Frank Wells
As reported previously in these pages, the Digital Entertainment Group, the Consumer Electronics Association, record labels and The Recording Academy’s Producers and Engineers Wing are championing High Resolution Audio (HRA) at the consumer level. As part of their initiatives, a series of Master Quality source descriptors were developed to tag digital audio deliverables. MQ-P designates a PCM (linear digital audio) source of 48 kHz/20-bit or higher sampling. MQ-A indicates an analog master source. MQ-C indicates CD-standard sampling. MQ-D indicates a DSD (direct-stream-digital or ‘single-bit’ audio) source.

Consumer electronics manufacturers are rolling out HRA-capable equipment, including home receivers that can reproduce a wide range of musical file formats without a high degree of end-user technical knowledge. The Pono portable music solution championed by artist Neil Young raised over $6 million in a Kickstarter campaign that only had an $800,000 goal. The Astell & Kern family of portable HRA players from iRiver is receiving kudos.

I’ve seen a reasonable amount of dialog (and excitement) on audiophile sites and news forums about these formats and the hardware. I have yet to see significant penetration of the concepts at the street level, among the iPhone and generic white ear-bud listening public.

Beats’ success in getting consumers to shell out the cash for designer headphones is significant. While many, if not most, audio pros are quick to dismiss the Beats products themselves based on their hyped frequency response, it is reasonable to credit the success of Beats and their marketing for a general increase in sales of headphones and aftermarket in-ear monitors. This includes high-quality, high-performance and even studio-grade personal monitors, even if some of that success is based on manufacturing existing pro products with style-conscious aesthetics.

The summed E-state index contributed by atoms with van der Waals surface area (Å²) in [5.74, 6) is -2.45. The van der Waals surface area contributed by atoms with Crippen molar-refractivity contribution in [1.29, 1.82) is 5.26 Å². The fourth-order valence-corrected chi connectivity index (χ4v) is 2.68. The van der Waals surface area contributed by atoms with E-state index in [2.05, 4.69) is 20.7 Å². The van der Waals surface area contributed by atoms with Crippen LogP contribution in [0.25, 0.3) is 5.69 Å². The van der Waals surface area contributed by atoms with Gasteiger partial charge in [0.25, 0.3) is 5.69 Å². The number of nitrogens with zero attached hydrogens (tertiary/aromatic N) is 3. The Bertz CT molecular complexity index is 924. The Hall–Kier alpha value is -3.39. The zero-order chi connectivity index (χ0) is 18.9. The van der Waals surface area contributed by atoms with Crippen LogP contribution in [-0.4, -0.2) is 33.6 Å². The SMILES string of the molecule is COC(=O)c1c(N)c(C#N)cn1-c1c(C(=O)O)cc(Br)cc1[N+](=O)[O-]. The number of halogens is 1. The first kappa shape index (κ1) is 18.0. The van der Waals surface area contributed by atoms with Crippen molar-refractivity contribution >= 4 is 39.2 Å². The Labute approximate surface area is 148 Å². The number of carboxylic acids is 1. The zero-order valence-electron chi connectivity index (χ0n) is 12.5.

Home theater listening, including HDTV audio, has driven some improvement in audio playback. Even though HDTV audio falls short of the MQ/HRA standards (5.1 audio at 48 kHz sampling with a typical streaming rate of 384 kbps—which means significant data compression is employed), broadcast and cable television audio is still the best it’s ever been and consumers have by and far accepted such resolutions as acceptable—it being on a par with most audio on DVD video discs. Even with its advanced capability, only the high-end home theater and audiophile communities are praising Blu-ray audio—it’s the perceived improvements in video quality that gets the most attention. Dolby Atmos releases are poised to take consumer home theater audio to new heights (pun intended), but how many consumers will implement surround systems with greater speaker counts when so many are relying on a sound bar speaker beneath their television screen as a surround source (or even listening, gasp, to the speakers built-in to their HDTV sets, just maybe with a pseudo- surround mode enabled).

The HRA solutions discussed here thus far are file- or physical media-based, and it’s easy to see why the record labels and film studios would embrace these solutions— ownership and thus purchases are a part of the formula. But that has to be countered with an increased consumer use of streaming audio, with even more drastic data reduction/lossy coding employed. In a quick internet search, I found only one, limited catalog, HRA streaming service, limited to MQ-C capability (though not using those descriptors).

Hopefully, the day will come when consumer perception and demand rises to meet HRA/MQ standards. In the meantime, we can support these initiatives to the limited extent we can, and maintain the highest standards in our work.